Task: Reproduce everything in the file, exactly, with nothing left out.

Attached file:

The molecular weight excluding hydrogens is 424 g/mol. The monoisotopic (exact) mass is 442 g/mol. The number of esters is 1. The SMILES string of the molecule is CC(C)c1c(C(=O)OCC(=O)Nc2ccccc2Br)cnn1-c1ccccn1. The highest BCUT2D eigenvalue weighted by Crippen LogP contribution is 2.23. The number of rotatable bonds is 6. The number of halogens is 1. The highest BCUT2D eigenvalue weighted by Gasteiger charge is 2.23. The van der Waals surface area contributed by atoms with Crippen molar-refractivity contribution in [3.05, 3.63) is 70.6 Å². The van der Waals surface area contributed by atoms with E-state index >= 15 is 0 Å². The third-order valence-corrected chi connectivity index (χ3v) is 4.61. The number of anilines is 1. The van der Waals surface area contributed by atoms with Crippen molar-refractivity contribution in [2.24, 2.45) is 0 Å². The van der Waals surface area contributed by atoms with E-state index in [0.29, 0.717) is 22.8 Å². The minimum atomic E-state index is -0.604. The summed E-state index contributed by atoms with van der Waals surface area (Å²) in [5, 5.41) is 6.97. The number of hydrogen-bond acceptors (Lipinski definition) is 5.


The molecular weight excluding hydrogens is 424 g/mol. The monoisotopic (exact) mass is 442 g/mol. The number of esters is 1. The SMILES string of the molecule is CC(C)c1c(C(=O)OCC(=O)Nc2ccccc2Br)cnn1-c1ccccn1. The highest BCUT2D eigenvalue weighted by Crippen LogP contribution is 2.23. The number of rotatable bonds is 6. The number of halogens is 1. The highest BCUT2D eigenvalue weighted by Gasteiger charge is 2.23. The van der Waals surface area contributed by atoms with Crippen molar-refractivity contribution in [3.05, 3.63) is 70.6 Å². The van der Waals surface area contributed by atoms with E-state index >= 15 is 0 Å². The third-order valence-corrected chi connectivity index (χ3v) is 4.61. The number of anilines is 1. The van der Waals surface area contributed by atoms with Crippen molar-refractivity contribution in [2.24, 2.45) is 0 Å². The van der Waals surface area contributed by atoms with E-state index in [0.29, 0.717) is 22.8 Å². The minimum atomic E-state index is -0.604. The summed E-state index contributed by atoms with van der Waals surface area (Å²) in [5, 5.41) is 6.97. The number of hydrogen-bond acceptors (Lipinski definition) is 5.